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Understanding mechanisms in inflammation through genetic manipulation of endothelial nfkb in mice


Research objectives and content During the inflammatory response, cytokines such as Tumor Necrosis Factor (TNF) transiently upregulate in endothelial cells (EC) a set of genes encoding, amongst others, cell adhesion molecules and chemokines that together mediate the interaction of the endothelium with cells of the immune system. Infiammatory gene upregulation seems to be mediated predominantly by the transcription factor NF-kB, and when deregulated, the whole process is thought to play a central role in the perpetuation and chronicity of important inflammatory conditions.
In the proposed study, we will test the concept of NF-kB being a central mediator of inflammation and we will attempt to inhibit in vivo inflammatory responses in transgenic mouse lines which will be engineered to overexpress transdominant forms of I kappa B alpha (mIKBa) in EC. To avoid possible developmental deleterious consequences to the physiology of the animal, temporally controlled EC-specific activation of the mIlcBa transgene will be engineered by the use of inducible Cre-loxP methodology. A number of TNF transgenic mouse lines representing models of chronic inflammation already exist in the host laboratory and in combination with the mI-kBa transgenic mice they should be very useful tools in understanding mechanisms of NF-kB interference with EC activation and homeostasis.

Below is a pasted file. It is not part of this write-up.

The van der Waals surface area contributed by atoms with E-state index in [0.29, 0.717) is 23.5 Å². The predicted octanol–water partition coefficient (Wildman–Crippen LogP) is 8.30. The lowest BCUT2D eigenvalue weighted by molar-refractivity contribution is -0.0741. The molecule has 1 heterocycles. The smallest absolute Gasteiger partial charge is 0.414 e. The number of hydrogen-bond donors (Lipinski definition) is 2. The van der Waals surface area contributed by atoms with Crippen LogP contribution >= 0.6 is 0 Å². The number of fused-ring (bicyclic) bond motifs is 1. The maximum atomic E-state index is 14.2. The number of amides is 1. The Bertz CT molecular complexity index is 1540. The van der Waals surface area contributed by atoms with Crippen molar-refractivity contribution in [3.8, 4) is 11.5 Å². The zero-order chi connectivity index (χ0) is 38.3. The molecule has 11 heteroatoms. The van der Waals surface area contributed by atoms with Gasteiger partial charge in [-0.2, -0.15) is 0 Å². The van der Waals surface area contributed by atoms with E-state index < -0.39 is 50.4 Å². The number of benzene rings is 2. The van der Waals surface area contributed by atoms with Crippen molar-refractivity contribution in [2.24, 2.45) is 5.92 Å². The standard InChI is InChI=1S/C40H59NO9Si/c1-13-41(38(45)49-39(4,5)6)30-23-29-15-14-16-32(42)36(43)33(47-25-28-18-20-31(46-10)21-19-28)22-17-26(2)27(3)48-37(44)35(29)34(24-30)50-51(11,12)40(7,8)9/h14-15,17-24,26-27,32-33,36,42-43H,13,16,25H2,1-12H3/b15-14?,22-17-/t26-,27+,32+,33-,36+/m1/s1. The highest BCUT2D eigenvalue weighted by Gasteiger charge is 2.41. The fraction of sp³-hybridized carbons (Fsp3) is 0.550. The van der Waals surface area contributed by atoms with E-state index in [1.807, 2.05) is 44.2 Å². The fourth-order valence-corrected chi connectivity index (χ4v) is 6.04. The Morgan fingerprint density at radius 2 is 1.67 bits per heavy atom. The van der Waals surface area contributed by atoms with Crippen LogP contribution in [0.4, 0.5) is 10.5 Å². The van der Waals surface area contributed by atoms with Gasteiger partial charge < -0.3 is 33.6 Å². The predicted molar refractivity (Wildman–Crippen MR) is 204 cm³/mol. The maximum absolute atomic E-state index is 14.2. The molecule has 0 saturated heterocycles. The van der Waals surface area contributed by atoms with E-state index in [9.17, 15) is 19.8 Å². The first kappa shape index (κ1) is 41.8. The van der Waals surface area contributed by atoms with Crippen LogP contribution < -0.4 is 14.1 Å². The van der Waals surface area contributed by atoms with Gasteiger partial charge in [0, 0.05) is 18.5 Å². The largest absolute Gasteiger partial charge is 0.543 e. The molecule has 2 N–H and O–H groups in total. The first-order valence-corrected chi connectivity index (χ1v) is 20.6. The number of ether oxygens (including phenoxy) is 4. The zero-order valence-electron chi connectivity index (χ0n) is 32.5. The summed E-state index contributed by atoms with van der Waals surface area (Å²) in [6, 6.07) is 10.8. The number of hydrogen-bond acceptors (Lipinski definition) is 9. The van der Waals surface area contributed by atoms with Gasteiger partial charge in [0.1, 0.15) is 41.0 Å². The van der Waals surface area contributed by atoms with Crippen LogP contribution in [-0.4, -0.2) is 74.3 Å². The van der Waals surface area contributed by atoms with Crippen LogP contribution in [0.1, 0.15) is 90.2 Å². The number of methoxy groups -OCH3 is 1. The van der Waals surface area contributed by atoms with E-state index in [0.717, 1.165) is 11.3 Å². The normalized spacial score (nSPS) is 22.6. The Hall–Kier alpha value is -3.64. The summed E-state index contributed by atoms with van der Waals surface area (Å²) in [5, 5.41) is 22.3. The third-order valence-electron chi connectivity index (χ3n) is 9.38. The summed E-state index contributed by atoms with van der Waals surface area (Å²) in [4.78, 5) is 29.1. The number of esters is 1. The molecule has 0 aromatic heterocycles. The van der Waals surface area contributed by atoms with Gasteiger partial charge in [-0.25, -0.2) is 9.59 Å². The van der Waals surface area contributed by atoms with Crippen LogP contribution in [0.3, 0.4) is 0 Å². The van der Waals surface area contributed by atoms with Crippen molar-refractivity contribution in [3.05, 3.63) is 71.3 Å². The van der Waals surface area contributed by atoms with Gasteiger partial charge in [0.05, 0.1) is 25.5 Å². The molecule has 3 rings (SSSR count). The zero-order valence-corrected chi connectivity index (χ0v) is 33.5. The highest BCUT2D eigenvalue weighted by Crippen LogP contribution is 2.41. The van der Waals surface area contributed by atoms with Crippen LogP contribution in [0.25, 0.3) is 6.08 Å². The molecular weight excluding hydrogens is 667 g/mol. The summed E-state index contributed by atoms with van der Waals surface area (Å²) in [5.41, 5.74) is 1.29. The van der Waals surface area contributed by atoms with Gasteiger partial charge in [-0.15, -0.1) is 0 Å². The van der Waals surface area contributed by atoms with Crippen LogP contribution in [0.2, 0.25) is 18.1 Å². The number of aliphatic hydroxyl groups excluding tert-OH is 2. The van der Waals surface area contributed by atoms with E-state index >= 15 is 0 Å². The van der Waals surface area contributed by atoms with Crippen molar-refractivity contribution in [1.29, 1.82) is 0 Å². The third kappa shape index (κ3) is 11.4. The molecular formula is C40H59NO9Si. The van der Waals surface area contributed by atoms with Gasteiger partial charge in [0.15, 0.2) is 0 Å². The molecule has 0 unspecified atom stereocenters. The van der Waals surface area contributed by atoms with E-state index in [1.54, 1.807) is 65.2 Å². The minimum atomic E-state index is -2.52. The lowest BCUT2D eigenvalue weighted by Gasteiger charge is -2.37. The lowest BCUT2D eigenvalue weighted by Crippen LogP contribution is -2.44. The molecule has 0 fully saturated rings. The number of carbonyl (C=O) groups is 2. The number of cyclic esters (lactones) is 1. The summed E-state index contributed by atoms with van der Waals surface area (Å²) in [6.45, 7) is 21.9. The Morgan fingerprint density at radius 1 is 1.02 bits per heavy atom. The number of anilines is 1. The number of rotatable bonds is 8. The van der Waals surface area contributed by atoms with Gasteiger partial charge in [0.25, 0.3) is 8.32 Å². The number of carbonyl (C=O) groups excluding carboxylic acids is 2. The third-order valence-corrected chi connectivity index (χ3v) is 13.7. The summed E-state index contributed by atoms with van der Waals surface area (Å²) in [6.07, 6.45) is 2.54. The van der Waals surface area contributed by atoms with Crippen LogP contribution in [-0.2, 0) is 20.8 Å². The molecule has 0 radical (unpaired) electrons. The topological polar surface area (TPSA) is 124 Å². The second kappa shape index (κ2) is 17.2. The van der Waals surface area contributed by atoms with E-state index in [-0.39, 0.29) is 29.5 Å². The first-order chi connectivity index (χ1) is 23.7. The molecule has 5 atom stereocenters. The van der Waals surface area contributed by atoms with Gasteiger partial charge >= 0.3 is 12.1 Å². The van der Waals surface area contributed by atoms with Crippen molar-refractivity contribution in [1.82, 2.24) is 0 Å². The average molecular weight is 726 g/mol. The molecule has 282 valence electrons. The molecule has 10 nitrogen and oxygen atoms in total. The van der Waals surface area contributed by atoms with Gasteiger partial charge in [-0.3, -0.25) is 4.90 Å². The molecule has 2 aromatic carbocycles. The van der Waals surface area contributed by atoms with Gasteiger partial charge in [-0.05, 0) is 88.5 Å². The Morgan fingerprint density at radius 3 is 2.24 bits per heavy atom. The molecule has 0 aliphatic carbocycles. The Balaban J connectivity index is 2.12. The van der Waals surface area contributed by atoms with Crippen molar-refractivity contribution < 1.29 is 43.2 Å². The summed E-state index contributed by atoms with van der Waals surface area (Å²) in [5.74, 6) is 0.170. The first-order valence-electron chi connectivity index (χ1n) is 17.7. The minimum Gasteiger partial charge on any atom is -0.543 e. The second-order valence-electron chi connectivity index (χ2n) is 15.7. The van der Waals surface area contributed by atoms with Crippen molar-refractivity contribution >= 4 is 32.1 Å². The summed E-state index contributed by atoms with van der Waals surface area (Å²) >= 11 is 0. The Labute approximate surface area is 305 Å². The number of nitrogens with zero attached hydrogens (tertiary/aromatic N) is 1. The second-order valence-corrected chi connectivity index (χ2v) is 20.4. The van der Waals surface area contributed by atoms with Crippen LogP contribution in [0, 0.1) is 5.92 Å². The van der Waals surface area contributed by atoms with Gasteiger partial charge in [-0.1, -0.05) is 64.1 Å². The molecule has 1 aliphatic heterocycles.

Training content (objective, benefit and expected impact)
The aim objective is to learn the methodology involved in generating genetically modified transgenic mice in one of Europe's leading transgenic research laboratories. This will be of benefit to my career development helping to obtain my doctoral degree and subsequent employment as a post-doctoral researcher.
Links with industry / Industrial relevance (22)


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